Saturday, 15 January 2011

EHO1473, or is it 1469?

One of the disadvantages of having an end-to-end layout is that the rollingstock gets a fair amount of handling in the fiddle yards, so inevitably there is the occasional mishap and something gets damaged. Footboards on passenger cars are particularly vulnerable and this proved to be the case with my EHO as the years of handling (it was completed in October 1990) had resulted in the separation of some of the footboard brackets from the solebar of the carriage. Two of them had, in fact, disappeared. It found its way to 'workshops' (the modelling bench) and was soon back in service after some minor repairs.

This EHO was constructed by using the sides from the urethane kit of a mansard roofed EHO put out by Main West Models in the early 1980s (the kit was reviewed in AMRM Issue 123, December 1983). I'm not terribly good at building kits the way the manufacturers intended ;o) and this one was no exception, as rather than build yet another mansard roofed EHO, I decided to construct it as a low semi-elliptical roofed van, from Contract 5/10 of 13 vehicles, numbered from 1466 to 1478, which were delivered between November 1910 and May 1911. The sides were the only part of the kit I used. I scratchbuilt a new chassis, ends and roof. The chassis and ends were mainly styrene, with timber and brass detailling parts, while the roof was carved from balsa and covered with tissue to represent canvas.

Now to the reason for the title of this piece!

One of the advantages of an end-to-end layout is that only one side of a vehicle is visible when the model is present on the layout. When I started building Lambing Flat back in 1983 I soon worked out that I could have twice the number of passenger vehicles for half the effort by giving them different identities on each side. It also meant that I could not only give them different numbers on each side, but I could also paint them in different colour schemes! Just about all my (appropriate) passenger rolling stock is painted Tuscan and russet on one side and post 1954 Indian red on the other! This EHO is no different, while both sides are painted Tuscan red, 1469 has the top buff line and lining out around the guard's door, (I have since discovered that it probably should be lined out around the luggage doors as well) as was common in the early 1950s. EHO1473, on the other hand, has no lining at all, as became common in the late 1950s.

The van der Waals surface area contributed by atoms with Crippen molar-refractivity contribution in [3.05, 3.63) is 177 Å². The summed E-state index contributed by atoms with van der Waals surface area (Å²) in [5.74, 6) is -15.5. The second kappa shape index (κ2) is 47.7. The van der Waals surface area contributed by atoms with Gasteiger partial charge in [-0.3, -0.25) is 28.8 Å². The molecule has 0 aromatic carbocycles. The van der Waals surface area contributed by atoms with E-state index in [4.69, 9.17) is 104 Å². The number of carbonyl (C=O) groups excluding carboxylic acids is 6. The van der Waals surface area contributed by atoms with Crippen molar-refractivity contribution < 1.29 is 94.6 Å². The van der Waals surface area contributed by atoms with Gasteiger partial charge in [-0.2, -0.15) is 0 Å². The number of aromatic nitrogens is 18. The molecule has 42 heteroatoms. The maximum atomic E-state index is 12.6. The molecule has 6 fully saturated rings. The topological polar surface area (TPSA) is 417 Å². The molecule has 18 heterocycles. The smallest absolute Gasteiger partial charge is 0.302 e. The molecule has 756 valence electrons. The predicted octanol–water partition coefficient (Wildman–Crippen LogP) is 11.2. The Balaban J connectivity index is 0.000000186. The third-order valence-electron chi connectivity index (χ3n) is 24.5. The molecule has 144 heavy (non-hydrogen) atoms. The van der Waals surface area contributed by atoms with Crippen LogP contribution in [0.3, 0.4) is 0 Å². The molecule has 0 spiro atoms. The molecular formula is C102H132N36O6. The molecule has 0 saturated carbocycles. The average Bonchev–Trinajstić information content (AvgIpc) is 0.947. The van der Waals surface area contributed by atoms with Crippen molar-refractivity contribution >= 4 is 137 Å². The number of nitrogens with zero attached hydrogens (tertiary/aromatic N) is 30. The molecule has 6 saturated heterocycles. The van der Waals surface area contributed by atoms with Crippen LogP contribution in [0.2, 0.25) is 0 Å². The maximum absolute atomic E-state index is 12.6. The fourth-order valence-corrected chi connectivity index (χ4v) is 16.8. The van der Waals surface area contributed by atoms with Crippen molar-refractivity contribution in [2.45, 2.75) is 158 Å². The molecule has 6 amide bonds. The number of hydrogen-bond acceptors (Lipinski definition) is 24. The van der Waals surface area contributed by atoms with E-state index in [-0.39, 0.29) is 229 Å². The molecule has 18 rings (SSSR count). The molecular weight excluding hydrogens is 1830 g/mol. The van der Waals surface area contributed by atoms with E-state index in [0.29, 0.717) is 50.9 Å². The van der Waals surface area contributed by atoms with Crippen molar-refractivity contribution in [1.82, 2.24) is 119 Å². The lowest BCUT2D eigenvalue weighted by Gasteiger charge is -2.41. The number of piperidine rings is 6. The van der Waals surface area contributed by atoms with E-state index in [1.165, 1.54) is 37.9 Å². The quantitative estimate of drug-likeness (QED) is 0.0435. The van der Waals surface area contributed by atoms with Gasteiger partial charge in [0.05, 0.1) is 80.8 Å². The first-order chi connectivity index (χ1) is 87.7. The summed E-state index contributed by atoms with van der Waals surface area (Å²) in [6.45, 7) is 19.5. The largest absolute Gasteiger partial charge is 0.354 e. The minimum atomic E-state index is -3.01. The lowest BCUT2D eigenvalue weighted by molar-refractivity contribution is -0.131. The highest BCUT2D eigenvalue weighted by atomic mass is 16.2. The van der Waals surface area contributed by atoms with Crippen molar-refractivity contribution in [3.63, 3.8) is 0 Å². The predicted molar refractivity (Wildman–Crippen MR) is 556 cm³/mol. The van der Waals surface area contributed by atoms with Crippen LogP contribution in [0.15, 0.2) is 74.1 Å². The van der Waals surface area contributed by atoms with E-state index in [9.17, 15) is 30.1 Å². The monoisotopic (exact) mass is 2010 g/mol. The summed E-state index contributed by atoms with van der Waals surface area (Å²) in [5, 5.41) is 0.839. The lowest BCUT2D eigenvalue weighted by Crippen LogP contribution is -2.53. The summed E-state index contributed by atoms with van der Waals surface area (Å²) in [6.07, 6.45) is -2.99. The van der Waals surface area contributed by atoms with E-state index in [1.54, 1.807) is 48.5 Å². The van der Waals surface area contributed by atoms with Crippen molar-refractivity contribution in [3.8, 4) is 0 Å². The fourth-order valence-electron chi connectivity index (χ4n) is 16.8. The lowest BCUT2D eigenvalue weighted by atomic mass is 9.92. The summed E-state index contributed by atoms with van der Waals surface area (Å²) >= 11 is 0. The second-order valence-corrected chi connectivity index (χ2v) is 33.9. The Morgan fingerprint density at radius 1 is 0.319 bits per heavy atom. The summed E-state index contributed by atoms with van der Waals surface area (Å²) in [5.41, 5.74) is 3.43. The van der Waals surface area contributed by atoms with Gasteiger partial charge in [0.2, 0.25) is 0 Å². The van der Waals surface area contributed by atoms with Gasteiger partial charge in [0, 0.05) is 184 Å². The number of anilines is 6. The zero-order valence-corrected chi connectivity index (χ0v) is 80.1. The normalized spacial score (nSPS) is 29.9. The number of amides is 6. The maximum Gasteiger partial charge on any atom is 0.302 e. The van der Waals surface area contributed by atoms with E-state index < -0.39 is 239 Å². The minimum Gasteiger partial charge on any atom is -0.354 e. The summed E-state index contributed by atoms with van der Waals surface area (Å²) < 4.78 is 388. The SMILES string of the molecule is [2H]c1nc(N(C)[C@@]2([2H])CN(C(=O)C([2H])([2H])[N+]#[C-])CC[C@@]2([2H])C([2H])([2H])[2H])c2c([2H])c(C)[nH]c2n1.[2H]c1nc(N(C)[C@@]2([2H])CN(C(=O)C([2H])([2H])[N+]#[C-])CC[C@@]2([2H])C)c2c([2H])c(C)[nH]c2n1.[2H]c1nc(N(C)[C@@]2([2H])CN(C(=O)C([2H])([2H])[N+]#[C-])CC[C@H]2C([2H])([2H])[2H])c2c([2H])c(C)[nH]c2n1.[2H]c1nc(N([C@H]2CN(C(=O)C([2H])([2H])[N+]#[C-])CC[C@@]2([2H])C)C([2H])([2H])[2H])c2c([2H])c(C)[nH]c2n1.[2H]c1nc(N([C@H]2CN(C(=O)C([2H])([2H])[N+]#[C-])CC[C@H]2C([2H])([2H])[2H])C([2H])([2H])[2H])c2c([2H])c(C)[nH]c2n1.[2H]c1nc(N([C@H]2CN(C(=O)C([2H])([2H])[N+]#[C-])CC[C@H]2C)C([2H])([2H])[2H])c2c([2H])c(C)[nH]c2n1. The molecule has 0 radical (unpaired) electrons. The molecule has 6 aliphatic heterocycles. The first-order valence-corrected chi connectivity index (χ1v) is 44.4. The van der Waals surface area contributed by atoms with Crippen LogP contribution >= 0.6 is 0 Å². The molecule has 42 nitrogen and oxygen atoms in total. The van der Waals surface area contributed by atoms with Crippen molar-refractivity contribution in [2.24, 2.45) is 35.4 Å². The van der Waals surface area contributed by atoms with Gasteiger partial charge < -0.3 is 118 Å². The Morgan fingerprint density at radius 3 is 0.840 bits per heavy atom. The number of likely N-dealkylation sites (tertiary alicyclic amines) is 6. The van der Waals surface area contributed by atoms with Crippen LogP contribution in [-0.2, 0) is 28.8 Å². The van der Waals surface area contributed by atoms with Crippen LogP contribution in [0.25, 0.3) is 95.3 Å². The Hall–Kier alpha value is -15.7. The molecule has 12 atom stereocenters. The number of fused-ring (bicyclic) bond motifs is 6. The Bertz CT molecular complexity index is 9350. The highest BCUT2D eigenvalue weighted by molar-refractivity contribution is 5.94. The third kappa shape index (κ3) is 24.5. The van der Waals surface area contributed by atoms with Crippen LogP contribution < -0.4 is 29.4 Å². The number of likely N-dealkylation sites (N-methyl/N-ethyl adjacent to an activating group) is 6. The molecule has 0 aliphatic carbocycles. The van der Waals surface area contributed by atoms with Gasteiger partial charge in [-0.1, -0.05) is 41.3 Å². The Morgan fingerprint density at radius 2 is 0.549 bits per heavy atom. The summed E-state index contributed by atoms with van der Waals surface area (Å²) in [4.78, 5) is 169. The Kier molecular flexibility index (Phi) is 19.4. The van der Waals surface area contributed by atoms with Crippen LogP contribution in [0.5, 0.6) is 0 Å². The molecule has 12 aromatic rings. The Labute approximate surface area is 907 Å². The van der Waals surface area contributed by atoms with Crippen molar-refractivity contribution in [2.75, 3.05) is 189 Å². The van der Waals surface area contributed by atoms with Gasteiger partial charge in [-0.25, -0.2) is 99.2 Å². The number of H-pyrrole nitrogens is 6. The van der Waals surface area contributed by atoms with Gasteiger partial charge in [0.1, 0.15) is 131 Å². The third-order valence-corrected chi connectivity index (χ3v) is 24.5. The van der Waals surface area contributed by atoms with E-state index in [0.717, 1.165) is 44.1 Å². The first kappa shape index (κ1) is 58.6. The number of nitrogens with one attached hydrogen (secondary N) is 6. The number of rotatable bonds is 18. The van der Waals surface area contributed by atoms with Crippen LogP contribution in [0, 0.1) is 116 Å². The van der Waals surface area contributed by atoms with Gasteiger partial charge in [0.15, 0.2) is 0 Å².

The '1469' side, Tuscan red with the lining out style used (officially) from 1946.

 The '1473' side, with the plain red scheme, with no lining at all, used from the late 1950s.

So, while this dear old relic of a bygone age is not up to the standard of the ILM high semi-elliptical roofed EHO kit (after all, the masters for that one were constructed by the Great Guru of Lindfield, Mike McCormac, by way of practice for his own 'dogbox' range, which, hopefully, will be released before we all die of old age... ;o) it has served Lambing Flat well for over 20 years and will remain a useful member of the fleet for many years to come, even if I do get around to finishing my ILM EHO!

Removable Wagon Loads

One of the things I have attempted to model with Lambing Flat is the prototypical movement of traffic across the layout. A major part of achieving this particular illusion is the provision of loads in the wagons as they move through the visible part of the layout. However, I have never liked having permanently loaded wagons, as this restricts what can be modelled, trafficwise.
Back in the '80s I came up with a design for removable loads, which greatly improved the 'illusion' of the vehicles on the layout actually moving goods.
The basic design consists of a timber base designed to fit in a wagon, with a suitable load glued on the top. Uncovered loads, such as coal, were fairly straightforward, a small piece of foam, left over from scenery building, was carved to shape, painted black, then small pieces of coal glued onto the top surface.
Not so simple were tarpaulins! On the NSW railways up till the early 1980s, tarpaulin covered open wagons dominated ordinary goods trains. The tarpaulins were constructed to standard dimensions (the vast majority measuring 24' x 16') at the NSWGR's tarpaulin factory at the southern end of Enfield yard (the building was still there the last time I looked last new year's eve!) They were made from bleached canvas and when new, were almost white. However, they soon weathered to an almost infinite variety of dirty brown/greys.